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Summary

  1. Donald Tusk joins MEPs to debate last week's EU summit in Brussels
  2. In vote they call for weedkiller glyphosate to be phased out by 2022
  3. EU Commission announces 2018 legislative programme
  4. MEPs condemn killing of Maltese investigative journalist

Live Reporting

By Paul Seddon

All times stated are UK

  1. Goodnight & coming up tomorrow

    And with that, tonight's sitting comes to an end.

    MEPs will be back tomorrow from 08.00 BST, when first up they will be debating plans for a new border system in Schengen area.

    A debate on sexual harassment will follow, after which MEPs will take a position on the EU budget for next year.

    People smuggling and economic policy will be debated in the afternoon.

    MEPs will also debate EU trade talks with Australia and New Zealand.

  2. MEPs debate motion on anti-Roma discrimination

    Finally tonight, MEPs are debating an advisory report from the civil liberties committee about tackling discrimination against Roma people in Europe.

    The draft says that the 10-12m Roma living in the EU are subject to “structural” discrimination in areas such as housing, education and employment.

    It accuses member states – without naming countries – of a “lack of political will” in securing their rights and a willingness to blame them for their “social exclusion”.

    Among its recommendations is the establishment of an EU truth and reconciliation commission to examine the “persecution, exclusion and disownment of Roma throughout the centuries”.

  3. MEPs debate new chemical exposure limits

    MEPs are now debating proposals to add eleven potentially carcinogenic materials to the list of substances subject to EU exposure limits.

    The new legislation will also lower the existing exposure limits for hardwood dust and vinyl chloride monomer, which is mainly used to produce PVC.

    The new standards will mainly affect businesses and workers in the construction, chemical and car-making industries.

    MEPs have reached an informal deal on the new rules with member states which will be put to a final vote tomorrow.

  4. MEP condemns 'attack on European democracy'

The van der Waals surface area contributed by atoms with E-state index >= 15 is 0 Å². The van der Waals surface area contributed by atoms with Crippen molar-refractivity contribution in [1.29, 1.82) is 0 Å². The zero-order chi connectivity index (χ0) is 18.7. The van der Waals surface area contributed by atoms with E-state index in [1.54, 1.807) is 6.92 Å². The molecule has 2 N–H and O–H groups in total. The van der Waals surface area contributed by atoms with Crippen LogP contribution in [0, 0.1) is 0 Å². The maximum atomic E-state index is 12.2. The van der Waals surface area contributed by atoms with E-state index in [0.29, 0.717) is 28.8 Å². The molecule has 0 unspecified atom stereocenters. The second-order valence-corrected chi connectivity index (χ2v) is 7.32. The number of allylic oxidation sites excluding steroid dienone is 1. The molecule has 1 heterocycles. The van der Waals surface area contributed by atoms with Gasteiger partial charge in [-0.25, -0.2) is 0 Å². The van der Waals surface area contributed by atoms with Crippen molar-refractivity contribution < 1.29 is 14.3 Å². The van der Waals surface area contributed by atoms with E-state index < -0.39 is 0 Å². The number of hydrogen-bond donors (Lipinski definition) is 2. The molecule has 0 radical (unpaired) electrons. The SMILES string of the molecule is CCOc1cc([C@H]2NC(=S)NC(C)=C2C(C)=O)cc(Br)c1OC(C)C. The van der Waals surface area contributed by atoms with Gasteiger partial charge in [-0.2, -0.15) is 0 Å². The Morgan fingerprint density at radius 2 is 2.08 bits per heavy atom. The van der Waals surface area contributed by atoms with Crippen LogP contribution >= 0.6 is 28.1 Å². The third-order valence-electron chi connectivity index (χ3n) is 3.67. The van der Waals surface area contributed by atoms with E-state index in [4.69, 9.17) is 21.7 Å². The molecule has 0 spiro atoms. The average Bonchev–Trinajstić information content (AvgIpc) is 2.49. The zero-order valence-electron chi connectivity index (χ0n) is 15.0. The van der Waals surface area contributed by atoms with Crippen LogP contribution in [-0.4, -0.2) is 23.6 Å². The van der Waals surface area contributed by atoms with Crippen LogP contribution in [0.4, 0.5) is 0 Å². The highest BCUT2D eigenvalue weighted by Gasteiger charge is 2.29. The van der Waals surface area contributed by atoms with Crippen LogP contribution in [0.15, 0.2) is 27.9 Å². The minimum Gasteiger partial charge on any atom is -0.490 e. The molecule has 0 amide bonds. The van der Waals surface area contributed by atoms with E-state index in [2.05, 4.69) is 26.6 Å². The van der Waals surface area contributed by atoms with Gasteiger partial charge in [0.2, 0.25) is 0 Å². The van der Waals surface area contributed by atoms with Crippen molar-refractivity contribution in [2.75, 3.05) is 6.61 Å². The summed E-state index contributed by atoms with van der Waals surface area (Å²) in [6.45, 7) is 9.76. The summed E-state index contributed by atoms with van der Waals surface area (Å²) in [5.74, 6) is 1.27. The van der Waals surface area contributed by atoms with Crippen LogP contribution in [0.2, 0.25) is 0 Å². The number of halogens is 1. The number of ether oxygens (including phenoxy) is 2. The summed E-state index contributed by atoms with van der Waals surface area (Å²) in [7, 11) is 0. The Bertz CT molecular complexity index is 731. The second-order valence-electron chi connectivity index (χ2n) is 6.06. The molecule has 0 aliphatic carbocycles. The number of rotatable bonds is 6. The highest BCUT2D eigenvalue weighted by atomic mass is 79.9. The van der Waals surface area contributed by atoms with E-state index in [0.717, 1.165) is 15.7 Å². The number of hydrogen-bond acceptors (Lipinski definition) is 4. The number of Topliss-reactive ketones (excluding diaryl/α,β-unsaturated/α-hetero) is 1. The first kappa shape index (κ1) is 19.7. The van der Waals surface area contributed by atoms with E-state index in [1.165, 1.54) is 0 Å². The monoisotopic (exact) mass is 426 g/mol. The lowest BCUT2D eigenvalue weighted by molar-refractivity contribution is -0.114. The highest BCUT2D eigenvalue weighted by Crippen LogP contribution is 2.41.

Debate on death of Maltese journalist

    European Parliament

    Strasbourg

    Gianni Pitella

    The leader of the Socialist and Democrat group, Italian MEP Gianni Pitella says the killing of Ms Caruana Galizia is an "attack on European democracy".

    "Whoever carried out this attack is an enemy of Europe", he adds.

    Dutch Liberal MEP Sophia in't Veld says the Maltese government must launch a murder investigation, but that the issue goes wider than that.

    The European Parliament needs to continue her investigations into money laundering and corruption, she adds.

  5. Commissioner backs calls for investigation

    Debate on death of Maltese journalist

    European Parliament

    Strasbourg

    Frans Timmermans

    European Commission deputy chief Frans Timmermans says it appears Ms Caruana Galizia was killed by someone who "wanted to stop her reporting".

    He says the European Commission "very much agrees" that an independent investigation into her death "must be the top priority now".

    He says that "wherever useful", the EU's police and justice co-operation agencies are "there to help".

    He adds that "too many journalists" are threatened in Europe, and that the right of journalists to report effectively must be guaranteed.

  6. MEPs debate death of Maltese journalist

    Protests in Malta
    Image caption: The weekend saw protests outside the HQ of the Maltese police

    MEPs have now been joined by EU Commission deputy chief Frans Timmermans to debate the protection of journalists following the death of an investigative reporter in Malta last week.

    Maltese officials say they believe Daphne Caruana Galizia was killed by a bomb under her car that was triggered remotely.

    A government spokeswoman has said this assumption was based on initial results of an investigation into the explosion in Bidnija, near Mosta.

    Caruana Galizia was known for her blog accusing top politicians of corruption. European Parliament President Antonio Tajani has previously called for a full investigation.

  7. MEPs debate costs of new EU building

    The Europa building in Brussels
    Image caption: The Europa building took over a decade to complete

    MEPs are now discussing whether to sign off spending by the EU Council of Ministers and the European Council during the 2015 financial year.

    The budgetary control committee has recommended, for the second time, that spending should not be signed off due to inadequate auditing information.

    Their report, which will be voted on tomorrow, calls for a detailed breakdown of costs incurred by the delayed completion of the new Europa building in Brussels.

    It also calls for the European Council budget to be formally separated in the EU’s accounts from the Council of Ministers, where national ministers meet to discuss new legislation.

  8. Commission 'looking at' Turkey pre-accession funding

    Debate on 2018 EU budget

    European Parliament

    Strasbourg

    Gunther Oettinger

    Responding to the debate, budget commissioner Gunther Oettinger says the Commission is "looking" at the issue of pre-accession funds to Turkey.